Review Date: 4/1/12
Written And Directed By: Gareth Evans
Cast: Iko Uwais, Joe Taslim, Doni Alamsyah, Yayan Ruhian
Wow. Not many films can live up to the lofty claim of "non-stop action", but "The Raid: Redemption" does. This is a film that boils down the action film formula to its most basic elements, leaving you with ninety minutes of intensely satisfying martial arts mayhem. And when there are fourteen doctors and paramedics listed in the credits, you know you're going to be in for one hell of a ride. The plot is brilliantly simple: a doomed SWAT team is trapped in a crime lord's tenement building, and the villain offers a huge reward to anyone who can take them out. The entire film consists of the various SWAT members desperately trying to escape the building by fighting their way through endless waves of increasingly dangerous thugs. Bullets are used up quickly, which leads to close quarters fighting with knives and clubs, and ultimately fists and feet. What little plot development there is focuses on a rookie named Rama (incredible Iko Uwais) and the team leader, Jaka (superb Joe Taslim). The majority of the action falls on Iko Uwais, and he is utterly spectacular. His attitude and style are very similar to Tony Jaa, and he rips his way through every scene. Very, very impressive. The crime lord's main bodyguard, Mad Dog (dazzling Yayan Ruhian), is an incredible fighter, and seeing him in action is simply mind blowing.
Like any martial arts film, you have to suspend disbelief for the amount of punishment these people can withstand, and be able to move past the shocking display of brutality in order to really appreciate the craft and execution. The choreography is superb and all of the players are at the top of their game. The juxtaposition of balletic grace and intense violence is reminiscent of the best Hong Kong kung fu films, and the give-and-take flow of battle is mesmerizing. To be able to communicate so much through the art of fighting is simply amazing. Shots are long and camera angles are well thought out to provide the best coverage. The camera just barely keeps up with the action, which adds another layer of tension and mood. The visual effects are fantastic, and digital blood is used to great effect. The knife fighting and stabbing effects are also shockingly convincing. Drop-frame editing and digital trickery are evident here and there, but they don't detract from the overall results.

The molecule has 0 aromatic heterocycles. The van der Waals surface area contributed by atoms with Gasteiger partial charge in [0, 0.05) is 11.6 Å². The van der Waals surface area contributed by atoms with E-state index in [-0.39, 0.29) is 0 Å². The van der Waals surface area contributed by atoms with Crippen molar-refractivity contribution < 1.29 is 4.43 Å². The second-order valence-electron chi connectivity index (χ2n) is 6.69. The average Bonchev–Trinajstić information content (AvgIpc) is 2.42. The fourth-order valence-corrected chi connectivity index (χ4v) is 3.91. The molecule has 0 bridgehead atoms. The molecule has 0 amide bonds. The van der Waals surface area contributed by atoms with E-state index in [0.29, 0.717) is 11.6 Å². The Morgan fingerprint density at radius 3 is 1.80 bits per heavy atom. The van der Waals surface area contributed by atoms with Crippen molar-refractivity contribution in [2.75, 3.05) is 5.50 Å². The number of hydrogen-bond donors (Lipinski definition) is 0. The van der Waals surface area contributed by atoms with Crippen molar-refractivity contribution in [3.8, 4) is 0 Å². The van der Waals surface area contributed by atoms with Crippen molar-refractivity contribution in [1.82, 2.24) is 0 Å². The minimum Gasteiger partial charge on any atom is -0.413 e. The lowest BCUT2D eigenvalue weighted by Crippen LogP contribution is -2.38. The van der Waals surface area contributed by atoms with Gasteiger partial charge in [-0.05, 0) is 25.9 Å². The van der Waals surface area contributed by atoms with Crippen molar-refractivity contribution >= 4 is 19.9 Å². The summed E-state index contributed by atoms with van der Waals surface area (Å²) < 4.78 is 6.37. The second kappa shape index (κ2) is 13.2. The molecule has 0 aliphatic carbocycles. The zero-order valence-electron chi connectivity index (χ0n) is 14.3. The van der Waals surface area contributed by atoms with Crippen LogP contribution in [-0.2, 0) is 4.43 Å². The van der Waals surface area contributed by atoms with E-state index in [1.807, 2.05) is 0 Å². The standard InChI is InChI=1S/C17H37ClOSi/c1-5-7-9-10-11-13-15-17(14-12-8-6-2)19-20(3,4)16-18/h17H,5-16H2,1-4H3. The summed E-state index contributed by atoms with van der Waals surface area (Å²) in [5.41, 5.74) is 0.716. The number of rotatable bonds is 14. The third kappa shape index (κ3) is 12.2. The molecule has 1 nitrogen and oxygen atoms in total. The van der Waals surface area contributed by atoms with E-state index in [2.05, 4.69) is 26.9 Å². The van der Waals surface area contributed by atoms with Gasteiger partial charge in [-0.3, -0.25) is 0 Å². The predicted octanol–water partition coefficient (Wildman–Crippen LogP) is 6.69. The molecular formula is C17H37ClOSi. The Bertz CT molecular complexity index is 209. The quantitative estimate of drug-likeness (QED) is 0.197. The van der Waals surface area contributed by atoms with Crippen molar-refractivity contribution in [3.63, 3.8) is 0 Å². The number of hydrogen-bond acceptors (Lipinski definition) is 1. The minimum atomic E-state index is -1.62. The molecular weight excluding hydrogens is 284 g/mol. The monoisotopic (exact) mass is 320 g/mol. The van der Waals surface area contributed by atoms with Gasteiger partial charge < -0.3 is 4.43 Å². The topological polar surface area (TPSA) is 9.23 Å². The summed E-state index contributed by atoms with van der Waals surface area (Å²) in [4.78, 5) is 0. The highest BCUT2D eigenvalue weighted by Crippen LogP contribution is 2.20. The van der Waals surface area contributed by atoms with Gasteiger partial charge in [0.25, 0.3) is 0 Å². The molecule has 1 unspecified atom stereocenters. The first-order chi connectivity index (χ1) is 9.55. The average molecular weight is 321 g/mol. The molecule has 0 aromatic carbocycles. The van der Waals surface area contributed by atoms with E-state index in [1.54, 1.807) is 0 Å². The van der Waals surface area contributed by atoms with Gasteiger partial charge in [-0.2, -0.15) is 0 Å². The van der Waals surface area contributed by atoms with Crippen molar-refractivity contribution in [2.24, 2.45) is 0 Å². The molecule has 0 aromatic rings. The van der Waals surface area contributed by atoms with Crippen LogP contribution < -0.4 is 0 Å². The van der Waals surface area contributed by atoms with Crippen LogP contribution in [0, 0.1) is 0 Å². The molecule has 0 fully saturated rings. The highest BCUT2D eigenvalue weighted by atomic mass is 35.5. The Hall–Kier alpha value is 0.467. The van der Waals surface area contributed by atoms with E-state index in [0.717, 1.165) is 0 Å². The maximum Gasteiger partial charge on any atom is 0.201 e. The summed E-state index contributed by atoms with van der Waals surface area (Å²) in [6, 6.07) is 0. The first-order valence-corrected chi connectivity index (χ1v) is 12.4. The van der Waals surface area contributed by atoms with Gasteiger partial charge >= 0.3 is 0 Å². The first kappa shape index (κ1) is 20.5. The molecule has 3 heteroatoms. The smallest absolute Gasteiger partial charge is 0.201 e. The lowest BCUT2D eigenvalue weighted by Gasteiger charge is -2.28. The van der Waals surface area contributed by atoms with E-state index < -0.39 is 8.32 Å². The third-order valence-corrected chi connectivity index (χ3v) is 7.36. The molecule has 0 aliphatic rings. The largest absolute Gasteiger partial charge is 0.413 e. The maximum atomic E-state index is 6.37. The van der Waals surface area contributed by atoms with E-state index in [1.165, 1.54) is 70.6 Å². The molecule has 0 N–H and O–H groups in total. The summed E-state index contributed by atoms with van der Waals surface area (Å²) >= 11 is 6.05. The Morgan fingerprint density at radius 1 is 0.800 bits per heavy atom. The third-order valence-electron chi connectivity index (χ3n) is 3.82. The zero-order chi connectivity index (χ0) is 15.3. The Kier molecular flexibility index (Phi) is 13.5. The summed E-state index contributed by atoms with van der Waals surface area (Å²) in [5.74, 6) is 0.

Production-wise, the cinematography is great, the editing is superb, and the music does a good job of setting the mood and complementing the action. The pacing is brisk and the film's rhythm is fluid and smooth, punctuated by quiet moments of reflection after something truly shocking has occurred. Dialog is kept to a bare minimum, which allows the action to do the talking and makes the characters much more realistic and believable. The acting is good for the most part, and better than you would expect from an action film. Joe Taslim gives the best dramatic performance of the bunch, and you can really feel his anguish and sense of duty. Ultimately, this is a genre film and will only appeal to fans of hard hitting, testosterone driven, martial arts action. But if that's your thing, you'll be hard pressed to find something more satisfying. I typically don't like male dominated films, but the lack of posturing, egos, and macho bullshit was quite refreshing. These guys are fighting to survive. They're scared and they know they're going to die, and that tension and dread is what makes the film work on an emotional level. Great stuff.